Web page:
It was hard work and John Lennon was right when he said that once you’ve got you Hamburg throat you’ll be OK. I went out there with my Beach Boys and 4 Seasons falsetto lead vocals and after 3 nights I couldn’t talk at all! Eventually it came back with a vengeance and I was OK from then on.

We first went to play in a great little club in a sub-district called Barmbeck a few miles from the city centre, it was called “The Big Apple” strangely enough and it was owned by a great guy called Serge, who’s claim to fame was that he had been the Chief Engineer on the ship “Exodus”.  That’s the ship involved in transporting Jewish people to form the State of Israel back in 1948.

A bunch of us went to The Top Ten Club in the city centre where TONY SHERIDAN was playing. Tony was the guy who The Beatles backed when they were out there a couple of years before. He was a good singer and a great guitarist. He was very well known in Germany and had lots of hit records.

TONY SHERIDAN invited us up onto the stage to join him in a couple of numbers. It was magic! I thoroughly enjoyed myself and felt it was an honour to play with a guy who had played with The Beatles.

Soon after that, we were booked to play at the world famous “STAR CLUB”.

We played at The Hamburg Star Club loads of times and I got to meet  Jimi Hendrix before he became a God.

To have trodden the boards where the likes of Ray Charles, Little Richard, Jerry Lee Lewis and of course THE BEATLES had been, was a great honour for any band.

We were destined to play quite a lot at The Star Club and we built ourselves up a good fan-base very quickly. One day, the Boss Manfred Weissleder told us we needed to make some records. So he signed us up and put us in contact with Siggi Loch, who was the record producer for The Star Club record label.

Gary Unwin used to write songs. Mickey Douglas and Brian Bennett used to write songs together and I would add bits and pieces if anyone asked me!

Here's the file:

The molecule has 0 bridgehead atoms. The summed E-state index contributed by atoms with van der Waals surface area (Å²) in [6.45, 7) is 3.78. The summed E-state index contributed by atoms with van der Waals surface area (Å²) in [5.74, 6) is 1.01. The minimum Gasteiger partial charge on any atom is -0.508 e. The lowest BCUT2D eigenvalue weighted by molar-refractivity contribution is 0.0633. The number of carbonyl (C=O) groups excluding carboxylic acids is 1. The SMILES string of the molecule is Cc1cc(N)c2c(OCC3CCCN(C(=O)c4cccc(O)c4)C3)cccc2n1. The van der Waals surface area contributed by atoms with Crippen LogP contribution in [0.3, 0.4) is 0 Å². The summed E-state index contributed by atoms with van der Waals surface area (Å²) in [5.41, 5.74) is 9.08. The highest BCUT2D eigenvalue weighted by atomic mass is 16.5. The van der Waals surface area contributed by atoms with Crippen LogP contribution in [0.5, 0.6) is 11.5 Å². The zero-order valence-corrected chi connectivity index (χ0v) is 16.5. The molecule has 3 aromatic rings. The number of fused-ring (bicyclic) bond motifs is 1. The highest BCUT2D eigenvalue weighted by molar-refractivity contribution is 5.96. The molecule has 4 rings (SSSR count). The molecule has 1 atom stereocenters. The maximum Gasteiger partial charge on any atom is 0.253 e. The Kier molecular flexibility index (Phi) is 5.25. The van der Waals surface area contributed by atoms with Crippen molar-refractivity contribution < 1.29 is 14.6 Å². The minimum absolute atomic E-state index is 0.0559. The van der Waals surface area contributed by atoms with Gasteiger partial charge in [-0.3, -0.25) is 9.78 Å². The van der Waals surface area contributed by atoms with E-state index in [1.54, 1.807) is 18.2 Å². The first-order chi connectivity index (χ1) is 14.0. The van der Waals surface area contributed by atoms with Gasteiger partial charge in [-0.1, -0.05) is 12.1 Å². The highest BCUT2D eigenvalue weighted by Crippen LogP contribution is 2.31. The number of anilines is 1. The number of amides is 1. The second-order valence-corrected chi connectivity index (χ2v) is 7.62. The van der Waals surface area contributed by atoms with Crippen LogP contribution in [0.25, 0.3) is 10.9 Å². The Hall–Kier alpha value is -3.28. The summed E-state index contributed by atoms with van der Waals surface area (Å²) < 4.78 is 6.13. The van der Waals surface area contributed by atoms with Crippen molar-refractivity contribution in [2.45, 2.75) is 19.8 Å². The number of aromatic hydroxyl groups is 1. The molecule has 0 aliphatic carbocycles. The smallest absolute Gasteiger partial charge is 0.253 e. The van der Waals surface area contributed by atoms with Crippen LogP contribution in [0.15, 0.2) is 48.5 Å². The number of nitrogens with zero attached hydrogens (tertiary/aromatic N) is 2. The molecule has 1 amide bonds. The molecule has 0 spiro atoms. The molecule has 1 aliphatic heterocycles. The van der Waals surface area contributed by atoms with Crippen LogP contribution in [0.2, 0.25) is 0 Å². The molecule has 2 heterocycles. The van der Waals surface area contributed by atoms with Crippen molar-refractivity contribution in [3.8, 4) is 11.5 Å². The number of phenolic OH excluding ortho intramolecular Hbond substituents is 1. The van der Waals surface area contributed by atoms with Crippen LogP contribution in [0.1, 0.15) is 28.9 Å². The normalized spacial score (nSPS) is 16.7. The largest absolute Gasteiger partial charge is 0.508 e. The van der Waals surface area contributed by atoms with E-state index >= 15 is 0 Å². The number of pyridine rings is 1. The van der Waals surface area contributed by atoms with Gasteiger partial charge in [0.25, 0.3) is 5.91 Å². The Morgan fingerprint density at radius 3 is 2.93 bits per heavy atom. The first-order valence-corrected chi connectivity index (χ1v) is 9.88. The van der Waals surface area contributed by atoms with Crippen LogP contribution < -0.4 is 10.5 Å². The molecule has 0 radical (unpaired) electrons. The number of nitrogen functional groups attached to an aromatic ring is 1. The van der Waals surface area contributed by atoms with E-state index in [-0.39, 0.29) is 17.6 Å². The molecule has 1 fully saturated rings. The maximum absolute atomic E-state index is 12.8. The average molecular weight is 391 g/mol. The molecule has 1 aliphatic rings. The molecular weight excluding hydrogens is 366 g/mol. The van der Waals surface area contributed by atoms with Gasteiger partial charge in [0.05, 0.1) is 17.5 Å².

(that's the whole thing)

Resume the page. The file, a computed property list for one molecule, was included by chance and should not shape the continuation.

So the first single was Gary’s song “I’m a Box” with the “B” side “No Two Ways” written by Mickey, Brian and Me.

“I’m a Box” was an obscure song about a box that brought a bloke’s birthday present to her and was then thrown away. Don’t ask! It’s redeeming factor was the vocal backing that went “Mum-Mum-Mum”. That was the bit that the Germans liked because they could sing it!

“No Two Ways” was a bit like “Summer Holiday”. A bit sing-a-long.

It sold really well, so Siggi got us back in the studio to do a follow-up very quickly.

Both written by Mickey & Brian, this one was called “Snakes & Ladders”, a song likening a love affair to the board game. You know what I mean. Up the ladders and down the snakes. It was backed with “Tread Softly for the Sleepers”. Which came from our days of being woken up at some ungodly hour of the morning, when we lived above Tante Olga’s club in Duisburg.

The Hi-Fi’s achieved considerable success in Germany and I have a wonderful memory of walking into the foyer of The Star Club before playing and seeing the West German Hit Parade with us at number 1 and number 4 in the same week! "I'm a Box" written by Gary Unwin & "Snakes and Ladders" written by Brian Bennett and Mickey Douglas Not many bands could boast that I bet?

The Star Club always had three bands at any one time so I got to meet loads of other musicians. Some well known others destined to become big stars.

There was a great Liverpool band called “IAN and The ZODIACS” who were well established in Germany. I became good mates with Ian and we used to go drinking together at The Blockhutte across the road from The Star Club. Arthur, Charlie and Freddie were the other guys. All respected musicians.